Despite the gorgeous weather today, we’ve all been a little on the grumpy side; each of us nursing our own black cloud of irritation. Things that normally wash over us, barely dimming our sparkle, today have caused major upset and the most irritating thing of all is that the cause of this family foul mood can not be addressed. If it could, believe us we would!
As so often happens in our day to day living, external influences often mirror incidents we have already had to confront, deal with and step over in the normal rhythm of our Union Homestead existence. So it was that over the course of last weekend, Farm Girl stepped up a certain behaviour that required the input of dear old Aesop (a Greek fabulist who may or may not have existed around 600BC). The behaviour was an irritating whine whenever The Farmer was within 3 metres of her; the fable: The Boy Who Cried Wolf.
In a nutshell, for those who grew up in households that utilised time out, naughty steps or the like rather than the tedious retelling of fables or (general consensus puts this as even worse) anecdotes from the discipliner’s own childhood retold whilst affecting the I’m so very disappointed face, it goes like this:
Once upon a time, when children didn’t get to go to school and instead had to hold down full time jobs for no recompense, there was a boy whose occupation as shepherd meant he had take all the goats (here Aesop and the Homestead differ, but sheep/goats; it’s incidental) belonging to his village in the valley to the hills, to graze. Well, this wasn’t exactly laugh a minute and the boy would get rather bored. One day as he was mindlessly watching the villagers bustle about their own jobs down in the valley, he had an idea of how to spice his day up a bit. Standing up and waving his arms he shouted; “Wolf! Wolf! A wolf is eating the goats!” That got things happening! Up the hill panted all the villagers, only to be met by the boy laughing uproariously because, of course, there was no wolf. You can see where this is going can’t you? His fellow villagers were mighty annoyed and let him know it, but that didn’t stop him doing the exact same thing the next day, and the one after that too. By now the villagers were ropeable! Of course, on the fourth day what should come padding over the crest of the hill as the shepherd boy lay chewing on a blade of grass and keeping one eye on his charges but the very thing he’d been yelling about: a wolf. “Wolf! Wolf!,” he yelled, but no one in the village even stopped what they were doing. “Wolf!” He screamed, but the villagers just shook their heads, raised their eyebrows and shrugged at his stupidity. No one sprinted up the hill to help him and so the wolf was free to enjoy goats for tea and there was no more milk or cheese for the village for the foreseeable future.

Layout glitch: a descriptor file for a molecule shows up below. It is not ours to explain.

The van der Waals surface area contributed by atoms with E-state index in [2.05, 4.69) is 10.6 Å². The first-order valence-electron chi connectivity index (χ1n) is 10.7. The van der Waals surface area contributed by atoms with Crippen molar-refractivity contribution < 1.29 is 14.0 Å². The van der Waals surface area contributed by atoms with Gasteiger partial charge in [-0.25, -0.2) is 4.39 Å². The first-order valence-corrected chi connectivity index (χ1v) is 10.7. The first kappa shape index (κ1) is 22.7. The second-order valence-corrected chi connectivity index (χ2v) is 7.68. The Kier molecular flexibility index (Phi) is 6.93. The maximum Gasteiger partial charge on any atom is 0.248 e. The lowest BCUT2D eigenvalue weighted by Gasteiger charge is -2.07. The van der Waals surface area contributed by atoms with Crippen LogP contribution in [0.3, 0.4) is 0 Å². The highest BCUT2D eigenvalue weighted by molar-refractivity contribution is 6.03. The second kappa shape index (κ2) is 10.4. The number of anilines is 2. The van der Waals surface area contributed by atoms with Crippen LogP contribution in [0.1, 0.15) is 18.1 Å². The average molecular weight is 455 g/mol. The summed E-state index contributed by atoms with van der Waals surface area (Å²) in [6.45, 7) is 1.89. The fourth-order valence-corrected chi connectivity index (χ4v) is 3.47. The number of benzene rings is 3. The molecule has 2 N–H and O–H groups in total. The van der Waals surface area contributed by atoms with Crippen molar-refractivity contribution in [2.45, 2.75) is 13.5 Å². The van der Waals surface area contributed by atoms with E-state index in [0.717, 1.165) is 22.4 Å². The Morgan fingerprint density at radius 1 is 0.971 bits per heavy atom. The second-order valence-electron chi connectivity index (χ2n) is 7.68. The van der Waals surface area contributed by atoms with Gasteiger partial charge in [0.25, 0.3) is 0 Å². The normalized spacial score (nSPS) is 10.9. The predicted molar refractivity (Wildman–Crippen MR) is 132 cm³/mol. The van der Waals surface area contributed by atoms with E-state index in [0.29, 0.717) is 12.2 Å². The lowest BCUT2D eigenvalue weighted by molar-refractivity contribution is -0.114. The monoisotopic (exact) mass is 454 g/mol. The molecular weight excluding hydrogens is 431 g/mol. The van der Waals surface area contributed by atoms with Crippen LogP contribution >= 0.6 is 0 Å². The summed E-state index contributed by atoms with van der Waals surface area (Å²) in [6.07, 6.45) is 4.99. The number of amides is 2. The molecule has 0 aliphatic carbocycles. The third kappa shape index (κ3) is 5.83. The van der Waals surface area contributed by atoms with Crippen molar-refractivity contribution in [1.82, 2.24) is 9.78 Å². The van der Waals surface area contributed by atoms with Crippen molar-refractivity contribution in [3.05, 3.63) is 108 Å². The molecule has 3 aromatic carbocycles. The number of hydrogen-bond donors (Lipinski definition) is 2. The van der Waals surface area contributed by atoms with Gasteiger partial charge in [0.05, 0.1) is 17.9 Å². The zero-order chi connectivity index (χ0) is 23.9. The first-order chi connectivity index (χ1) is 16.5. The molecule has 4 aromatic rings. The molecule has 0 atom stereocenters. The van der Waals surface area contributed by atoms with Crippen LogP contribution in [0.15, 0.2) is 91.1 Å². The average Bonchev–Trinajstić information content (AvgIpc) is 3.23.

The effect it had on Farm Girl is that she enlisted The Farmer’s help to record her acting out the fable (complete with wolf figurine binder-twined to the apple tree) so the fable had the desired effect: peace was restored and whining ceased.
The bored shepherd tends his flock.
Leia seems rather unperturbed by the appearance of a real-life wolf (see tree base) but Farm Girl takes matters into her own hands and, seeing the villagers not coming to their aid, sets about the wolf with a bean stake.
This morning, EARLY this morning (we’re talking pre 5 am), The Bean Counter’s cell phone rung. Those of the family not woken by The Clash spiritedly belting out I Fought the Law certainly were by the time the call was terminated. The Bean Counter is not one given to terseness. It didn’t take that much imagination to work it out: it was Michael crying his version of “Wolf”. Michael’s shift starts at 6am, outside it was blowing a bit of a gale, Michael’s form of transport is push-bike, this morning, like most mornings where the weather is unfavourable, Michael had been suddenly struck by a dreadful bug.
For The Bean Counter, this equates to a hurried shower, rushed breakfast, and blurry eyed drive to fill the Michael sized gap in his staff; the rest of us tend to seethe in indignation rendering sleep over and done with for the day.
It’s very, very petty of us, but over morning coffee it was agreed that we would be very satisfied if that bug had indeed appeared, wolf-like, on Michael’s horizon.
Failing that, a real life wolf would work at a pinch.